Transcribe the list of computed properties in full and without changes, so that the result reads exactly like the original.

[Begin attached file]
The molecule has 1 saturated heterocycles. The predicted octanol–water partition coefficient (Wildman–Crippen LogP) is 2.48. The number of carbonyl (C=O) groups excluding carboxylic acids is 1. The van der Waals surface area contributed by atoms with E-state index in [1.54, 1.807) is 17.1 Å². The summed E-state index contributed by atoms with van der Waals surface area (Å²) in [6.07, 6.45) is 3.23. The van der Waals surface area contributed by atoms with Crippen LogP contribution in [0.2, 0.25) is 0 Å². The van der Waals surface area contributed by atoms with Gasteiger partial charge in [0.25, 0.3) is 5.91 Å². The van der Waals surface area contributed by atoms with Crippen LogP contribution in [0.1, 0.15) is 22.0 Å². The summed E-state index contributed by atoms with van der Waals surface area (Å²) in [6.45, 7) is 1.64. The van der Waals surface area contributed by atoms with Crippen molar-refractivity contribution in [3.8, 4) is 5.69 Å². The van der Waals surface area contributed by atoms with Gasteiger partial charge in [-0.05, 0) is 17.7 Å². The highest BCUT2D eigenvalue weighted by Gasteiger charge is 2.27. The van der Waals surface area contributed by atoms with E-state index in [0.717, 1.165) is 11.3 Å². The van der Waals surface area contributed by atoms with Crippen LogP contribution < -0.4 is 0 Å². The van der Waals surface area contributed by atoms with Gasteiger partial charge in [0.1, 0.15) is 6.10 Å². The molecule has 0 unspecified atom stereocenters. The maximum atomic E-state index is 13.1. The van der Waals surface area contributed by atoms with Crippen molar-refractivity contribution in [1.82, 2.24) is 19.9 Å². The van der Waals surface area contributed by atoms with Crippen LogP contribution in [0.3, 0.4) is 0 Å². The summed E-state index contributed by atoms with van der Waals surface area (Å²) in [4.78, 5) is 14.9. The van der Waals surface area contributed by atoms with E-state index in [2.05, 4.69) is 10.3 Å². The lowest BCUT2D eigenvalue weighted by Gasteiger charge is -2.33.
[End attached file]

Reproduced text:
The molecule has 1 saturated heterocycles. The predicted octanol–water partition coefficient (Wildman–Crippen LogP) is 2.48. The number of carbonyl (C=O) groups excluding carboxylic acids is 1. The van der Waals surface area contributed by atoms with E-state index in [1.54, 1.807) is 17.1 Å². The summed E-state index contributed by atoms with van der Waals surface area (Å²) in [6.07, 6.45) is 3.23. The van der Waals surface area contributed by atoms with Crippen LogP contribution in [0.2, 0.25) is 0 Å². The van der Waals surface area contributed by atoms with Gasteiger partial charge in [0.25, 0.3) is 5.91 Å². The van der Waals surface area contributed by atoms with Crippen LogP contribution in [0.1, 0.15) is 22.0 Å². The summed E-state index contributed by atoms with van der Waals surface area (Å²) in [6.45, 7) is 1.64. The van der Waals surface area contributed by atoms with Crippen molar-refractivity contribution in [3.8, 4) is 5.69 Å². The van der Waals surface area contributed by atoms with Gasteiger partial charge in [-0.05, 0) is 17.7 Å². The highest BCUT2D eigenvalue weighted by Gasteiger charge is 2.27. The van der Waals surface area contributed by atoms with E-state index in [0.717, 1.165) is 11.3 Å². The van der Waals surface area contributed by atoms with Crippen LogP contribution < -0.4 is 0 Å². The van der Waals surface area contributed by atoms with Gasteiger partial charge in [0.1, 0.15) is 6.10 Å². The molecule has 0 unspecified atom stereocenters. The maximum atomic E-state index is 13.1. The van der Waals surface area contributed by atoms with Crippen molar-refractivity contribution in [1.82, 2.24) is 19.9 Å². The van der Waals surface area contributed by atoms with Crippen LogP contribution in [0.3, 0.4) is 0 Å². The summed E-state index contributed by atoms with van der Waals surface area (Å²) in [4.78, 5) is 14.9. The van der Waals surface area contributed by atoms with E-state index in [2.05, 4.69) is 10.3 Å². The lowest BCUT2D eigenvalue weighted by Gasteiger charge is -2.33.